OSA's Digital Library

Optics Express

Optics Express

  • Editor: Michael Duncan
  • Vol. 14, Iss. 17 — Aug. 21, 2006
  • pp: 7986–7993
« Show journal navigation

Coherent population trapping in diamond N-V centers at zero magnetic field

Charles Santori, David Fattal, Sean M. Spillane, Marco Fiorentino, Raymond G. Beausoleil, Andrew D. Greentree, Paolo Olivero, Martin Draganski, James R. Rabeau, Patrick Reichart, Brant C. Gibson, Sergey Rubanov, David N. Jamieson, and Steven Prawer  »View Author Affiliations


Optics Express, Vol. 14, Issue 17, pp. 7986-7993 (2006)
http://dx.doi.org/10.1364/OE.14.007986


View Full Text Article

Acrobat PDF (265 KB)





Browse Journals / Lookup Meetings

Browse by Journal and Year


   


Lookup Conference Papers

Close Browse Journals / Lookup Meetings

Article Tools

Share
Citations

Abstract

Coherent population trapping at zero magnetic field was observed for nitrogen-vacancy centers in diamond under optical excitation. This was measured as a reduction in photoluminescence when the detuning between two excitation lasers matched the 2.88 GHz crystal-field splitting of the color center ground states. This behavior is highly sensitive to strain, which modifies the excited states, and was unexpected following recent experiments demonstrating optical readout of single nitrogen-vacancy electron spins based on cycling transitions. These results demonstrate for the first time that three-level Lambda configurations suitable for proposed quantum information applications can be realized simultaneously for all four orientations of nitrogen-vacancy centers at zero magnetic field.

© 2006 Optical Society of America

Here, we report spectral hole-burning experiments on a sample with little inhomogeneous broadening and a range of strain conditions obtained by ion implantation. We find that it is possible to realize a ʌ system even at zero magnetic field as confirmed through the observation of coherent population trapping [18

18. E. Arimondo and G. Orriols, “Nonabsorbing atomic coherences by coherent two-photon transitions in a three-level optical pumping,” Nuovo Cimento Lett. 17, 333–338 (1976). [CrossRef]

, 19

19. R. M. Whitley and C. R. Stroud Jr., “Double optical resonance,” Phys. Rev. A 14, 1498–1513 (1976). [CrossRef]

], the same mechanism responsible for EIT. The results confirm that strain has a strong effect on the excited-state fine structure [17

17. N. B. Manson and C. Wei, “Transient hole burning in N-V center in diamond,” J. Lumin. 58, 158–160 (1994). [CrossRef]

] and suggest that N-V centers can be engineered to have either spin-preserving or spin-nonpreserving transitions as needed for a specific application.

The sample used for this study was a type Ib high-pressure, high-temperature (HPHT)-grown diamond crystal obtained originally from Sumitomo. Figure 1(a) shows a composite photoluminescence image obtained under 532 nm illumination. The bright squares were implanted with 2MeV He+ ions at a concentration of ~ 1016 cm-2. The ion implantation breaks bonds [20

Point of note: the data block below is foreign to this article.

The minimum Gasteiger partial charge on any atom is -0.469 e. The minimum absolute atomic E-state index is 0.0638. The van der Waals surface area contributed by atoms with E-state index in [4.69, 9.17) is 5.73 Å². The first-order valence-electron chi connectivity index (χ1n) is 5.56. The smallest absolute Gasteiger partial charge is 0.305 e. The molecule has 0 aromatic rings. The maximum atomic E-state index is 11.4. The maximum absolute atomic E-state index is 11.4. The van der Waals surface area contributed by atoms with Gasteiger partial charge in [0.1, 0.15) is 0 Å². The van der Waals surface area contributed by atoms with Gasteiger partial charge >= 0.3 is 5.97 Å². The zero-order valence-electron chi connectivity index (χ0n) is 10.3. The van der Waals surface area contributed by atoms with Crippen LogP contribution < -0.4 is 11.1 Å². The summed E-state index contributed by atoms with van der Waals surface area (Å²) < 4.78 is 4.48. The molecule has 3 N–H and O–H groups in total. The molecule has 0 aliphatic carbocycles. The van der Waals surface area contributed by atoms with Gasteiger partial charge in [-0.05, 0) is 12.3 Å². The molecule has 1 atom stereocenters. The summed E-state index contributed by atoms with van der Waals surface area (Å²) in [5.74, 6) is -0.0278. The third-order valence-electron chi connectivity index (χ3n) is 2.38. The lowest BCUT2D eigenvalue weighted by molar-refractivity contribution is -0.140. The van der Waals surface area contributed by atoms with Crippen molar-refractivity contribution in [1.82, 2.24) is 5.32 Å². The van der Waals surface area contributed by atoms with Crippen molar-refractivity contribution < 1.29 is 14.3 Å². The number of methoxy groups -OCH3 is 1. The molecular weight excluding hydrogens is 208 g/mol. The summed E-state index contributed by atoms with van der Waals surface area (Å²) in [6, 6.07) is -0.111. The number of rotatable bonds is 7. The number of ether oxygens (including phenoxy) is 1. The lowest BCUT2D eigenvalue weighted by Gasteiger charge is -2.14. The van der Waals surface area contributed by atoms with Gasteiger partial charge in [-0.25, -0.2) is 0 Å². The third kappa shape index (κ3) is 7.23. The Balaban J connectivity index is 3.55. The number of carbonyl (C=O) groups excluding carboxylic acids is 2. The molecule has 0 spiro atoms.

20. J. D. Hunn, S. P. Withrow, C. W. White, and D. M. Hembree, “Raman scattering from MeV-ion implanted diamond,” Phys. Rev. B 52, 8106–8111 (1995). [CrossRef]

]. Above a certain critical damage level, approximately 1022cm-3 vacancy concentration [21

21. C. Uzan-Saguy, C. Cytermann, R. Brener, V. Richter, M. Shaanan, and R. Kalish, “Damage threshold for ion-beam induced graphitization of diamond,” Appl. Phys. Lett. 67, 1194–1196 (1995). [CrossRef]

,22

22. J. O. Orwa, K. W. Nugent, D. N. Jamieson, and S. Prawer, “Raman investigation of damage caused by deep ion implantation in diamond,” Phys. Rev. B 62, 5461–5472 (2000). [CrossRef]

], upon annealing the damaged material will relax to sp 2 bonded carbon. This graphitized material has a lower density than diamond which causes volume expansion and in turn produces strain in the surrounding regions. Annealing was performed at a temperature of 1400°C for 15 minutes in vacuum. Although nitrogen occurs throughout the crystal, most of the luminescence was observed to originate from close to the surface. Another important feature of this sample is the presence of distinct sectors. Growth sectors are regions that have grown from particular faces of the original seed crystal. Because different faces grow at different rates and incorporate impurities at different levels, the sample shows marked discontinuities at sector boundaries. In two particular growth sectors, one of which is outlined in Fig. 1(a), the inhomogeneous linewidth of the zero-phonon line (ZPL) for negatively charged N-V centers at 637 nm was approximately 10-20GHz, exceptionally narrow compared with the more typically observed value of ~ 750 GHz [23